Infrastructure Engineering - Research Publications
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Measuring physical activity during pregnancy
BACKGROUND: Currently, little is known about physical activity patterns in pregnancy with prior estimates predominantly based on subjective assessment measures that are prone to error. Given the increasing obesity rates and the importance of physical activity in pregnancy, we evaluated the relationship and agreement between subjective and objective physical activity assessment tools to inform researchers and clinicians on optimal assessment of physical activity in pregnancy. METHODS: 48 pregnant women between 26-28 weeks gestation were recruited. The Yamax pedometer and Actigraph accelerometer were worn for 5-7 days under free living conditions and thereafter the International Physical Activity Questionnaire (IPAQ) was completed. IPAQ and pedometer estimates of activity were compared to the more robust and accurate accelerometer data. RESULTS: Of 48 women recruited, 30 women completed the study (mean age: 33.6 ± 4.7 years; mean BMI: 31.2 ± 5.1 kg/m(2)) and 18 were excluded (failure to wear [n = 8] and incomplete data [n = 10]). The accelerometer and pedometer correlated significantly on estimation of daily steps (ρ = 0.69, p < 0.01) and had good absolute agreement with low systematic error (mean difference: 505 ± 1498 steps/day). Accelerometer and IPAQ estimates of total, light and moderate Metabolic Equivalent minutes/day (MET min(-1) day(-1)) were not significantly correlated and there was poor absolute agreement. Relative to the accelerometer, the IPAQ under predicted daily total METs (105.76 ± 259.13 min(-1) day(-1)) and light METs (255.55 ± 128.41 min(-1) day(-1)) and over predicted moderate METs (-112.25 ± 166.41 min(-1) day(-1)). CONCLUSION: Compared with the accelerometer, the pedometer appears to provide a reliable estimate of physical activity in pregnancy, whereas the subjective IPAQ measure performed less accurately in this setting. Future research measuring activity in pregnancy should optimally encompass objective measures of physical activity. TRIAL REGISTRATION: Australian New Zealand Clinical Trial Registry Number: ACTRN12608000233325. Registered 7/5/2008.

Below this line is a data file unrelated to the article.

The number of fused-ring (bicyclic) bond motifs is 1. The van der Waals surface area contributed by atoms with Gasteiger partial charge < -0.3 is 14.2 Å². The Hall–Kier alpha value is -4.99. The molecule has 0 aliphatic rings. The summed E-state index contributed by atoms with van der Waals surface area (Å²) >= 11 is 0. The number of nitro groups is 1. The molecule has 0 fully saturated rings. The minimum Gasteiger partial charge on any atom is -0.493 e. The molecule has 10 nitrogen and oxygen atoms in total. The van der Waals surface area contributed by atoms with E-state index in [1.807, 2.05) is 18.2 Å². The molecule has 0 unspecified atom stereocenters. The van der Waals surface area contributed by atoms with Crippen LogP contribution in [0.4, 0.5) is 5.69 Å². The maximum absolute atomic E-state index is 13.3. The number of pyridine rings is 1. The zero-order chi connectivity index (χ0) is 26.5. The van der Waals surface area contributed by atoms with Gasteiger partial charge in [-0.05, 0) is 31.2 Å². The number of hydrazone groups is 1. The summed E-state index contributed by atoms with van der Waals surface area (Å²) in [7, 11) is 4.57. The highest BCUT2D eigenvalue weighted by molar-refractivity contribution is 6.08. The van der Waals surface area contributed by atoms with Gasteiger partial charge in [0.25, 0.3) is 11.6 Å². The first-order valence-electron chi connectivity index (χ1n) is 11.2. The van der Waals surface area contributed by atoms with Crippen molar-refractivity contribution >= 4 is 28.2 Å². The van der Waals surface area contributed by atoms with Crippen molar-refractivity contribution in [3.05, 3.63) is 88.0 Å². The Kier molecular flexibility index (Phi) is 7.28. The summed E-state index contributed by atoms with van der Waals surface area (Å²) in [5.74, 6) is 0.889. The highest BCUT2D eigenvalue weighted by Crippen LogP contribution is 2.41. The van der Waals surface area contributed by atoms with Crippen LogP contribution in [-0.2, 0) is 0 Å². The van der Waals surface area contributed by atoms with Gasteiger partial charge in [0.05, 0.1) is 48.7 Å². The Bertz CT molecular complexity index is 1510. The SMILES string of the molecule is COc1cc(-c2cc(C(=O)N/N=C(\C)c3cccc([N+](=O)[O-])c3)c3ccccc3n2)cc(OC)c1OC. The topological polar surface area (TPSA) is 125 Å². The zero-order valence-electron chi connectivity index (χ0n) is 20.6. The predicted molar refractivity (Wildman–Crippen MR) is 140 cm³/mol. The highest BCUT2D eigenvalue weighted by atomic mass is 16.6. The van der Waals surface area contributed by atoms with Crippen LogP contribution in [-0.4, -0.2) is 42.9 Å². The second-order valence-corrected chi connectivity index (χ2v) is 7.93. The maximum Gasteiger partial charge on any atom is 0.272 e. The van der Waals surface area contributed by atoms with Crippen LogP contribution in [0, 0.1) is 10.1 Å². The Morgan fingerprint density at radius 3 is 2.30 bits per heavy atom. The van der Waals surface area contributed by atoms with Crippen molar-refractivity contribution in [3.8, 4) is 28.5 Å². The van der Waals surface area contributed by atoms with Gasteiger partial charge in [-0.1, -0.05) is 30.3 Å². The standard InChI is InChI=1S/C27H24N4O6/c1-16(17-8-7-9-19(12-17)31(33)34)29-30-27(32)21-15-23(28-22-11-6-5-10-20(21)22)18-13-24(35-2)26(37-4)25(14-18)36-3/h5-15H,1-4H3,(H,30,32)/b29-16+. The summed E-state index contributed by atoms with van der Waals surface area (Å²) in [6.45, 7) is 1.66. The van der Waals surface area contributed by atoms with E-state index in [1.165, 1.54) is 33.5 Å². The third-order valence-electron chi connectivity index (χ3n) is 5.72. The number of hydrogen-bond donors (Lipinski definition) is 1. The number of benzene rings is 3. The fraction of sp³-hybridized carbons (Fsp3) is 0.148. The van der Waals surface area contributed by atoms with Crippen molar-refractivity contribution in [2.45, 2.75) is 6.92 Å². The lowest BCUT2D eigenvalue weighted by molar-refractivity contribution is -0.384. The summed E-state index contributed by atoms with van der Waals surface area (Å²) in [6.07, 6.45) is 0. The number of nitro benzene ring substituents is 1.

Using Crowdsourced Trajectories for Automated OSM Data Entry Approach
The concept of crowdsourcing is nowadays extensively used to refer to the collection of data and the generation of information by large groups of users/contributors. OpenStreetMap (OSM) is a very successful example of a crowd-sourced geospatial data project. Unfortunately, it is often the case that OSM contributor inputs (including geometry and attribute data inserts, deletions and updates) have been found to be inaccurate, incomplete, inconsistent or vague. This is due to several reasons which include: (1) many contributors with little experience or training in mapping and Geographic Information Systems (GIS); (2) not enough contributors familiar with the areas being mapped; (3) contributors having different interpretations of the attributes (tags) for specific features; (4) different levels of enthusiasm between mappers resulting in different number of tags for similar features and (5) the user-friendliness of the online user-interface where the underlying map can be viewed and edited. This paper suggests an automatic mechanism, which uses raw spatial data (trajectories of movements contributed by contributors to OSM) to minimise the uncertainty and impact of the above-mentioned issues. This approach takes the raw trajectory datasets as input and analyses them using data mining techniques. In addition, we extract some patterns and rules about the geometry and attributes of the recognised features for the purpose of insertion or editing of features in the OSM database. The underlying idea is that certain characteristics of user trajectories are directly linked to the geometry and the attributes of geographic features. Using these rules successfully results in the generation of new features with higher spatial quality which are subsequently automatically inserted into the OSM database.
Experimental and numerical investigation of mechanical properties on novel modular connections with superimposed beams